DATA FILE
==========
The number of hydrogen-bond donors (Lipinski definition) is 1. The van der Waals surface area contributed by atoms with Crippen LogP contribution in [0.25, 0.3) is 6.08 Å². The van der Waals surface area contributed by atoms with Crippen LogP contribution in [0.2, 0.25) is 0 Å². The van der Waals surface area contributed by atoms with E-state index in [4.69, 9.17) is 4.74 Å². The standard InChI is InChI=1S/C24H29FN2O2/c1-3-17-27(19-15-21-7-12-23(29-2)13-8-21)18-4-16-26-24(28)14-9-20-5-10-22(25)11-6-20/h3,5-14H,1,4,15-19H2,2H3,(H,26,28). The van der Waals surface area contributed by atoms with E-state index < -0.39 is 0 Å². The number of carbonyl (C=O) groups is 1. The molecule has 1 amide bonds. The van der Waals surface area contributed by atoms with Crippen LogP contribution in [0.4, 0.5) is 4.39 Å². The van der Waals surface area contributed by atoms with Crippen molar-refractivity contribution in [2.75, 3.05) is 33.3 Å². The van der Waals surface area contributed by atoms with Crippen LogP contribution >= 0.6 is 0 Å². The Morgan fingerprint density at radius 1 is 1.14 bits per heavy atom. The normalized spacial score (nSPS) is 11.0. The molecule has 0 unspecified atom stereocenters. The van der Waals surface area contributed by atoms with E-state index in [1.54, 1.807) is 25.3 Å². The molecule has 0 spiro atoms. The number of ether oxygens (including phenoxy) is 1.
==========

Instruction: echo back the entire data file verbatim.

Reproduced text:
The number of hydrogen-bond donors (Lipinski definition) is 1. The van der Waals surface area contributed by atoms with Crippen LogP contribution in [0.25, 0.3) is 6.08 Å². The van der Waals surface area contributed by atoms with Crippen LogP contribution in [0.2, 0.25) is 0 Å². The van der Waals surface area contributed by atoms with E-state index in [4.69, 9.17) is 4.74 Å². The standard InChI is InChI=1S/C24H29FN2O2/c1-3-17-27(19-15-21-7-12-23(29-2)13-8-21)18-4-16-26-24(28)14-9-20-5-10-22(25)11-6-20/h3,5-14H,1,4,15-19H2,2H3,(H,26,28). The van der Waals surface area contributed by atoms with E-state index < -0.39 is 0 Å². The number of carbonyl (C=O) groups is 1. The molecule has 1 amide bonds. The van der Waals surface area contributed by atoms with Crippen LogP contribution in [0.4, 0.5) is 4.39 Å². The van der Waals surface area contributed by atoms with Crippen molar-refractivity contribution in [2.75, 3.05) is 33.3 Å². The van der Waals surface area contributed by atoms with Crippen LogP contribution >= 0.6 is 0 Å². The Morgan fingerprint density at radius 1 is 1.14 bits per heavy atom. The normalized spacial score (nSPS) is 11.0. The molecule has 0 unspecified atom stereocenters. The van der Waals surface area contributed by atoms with E-state index in [1.54, 1.807) is 25.3 Å². The molecule has 0 spiro atoms. The number of ether oxygens (including phenoxy) is 1.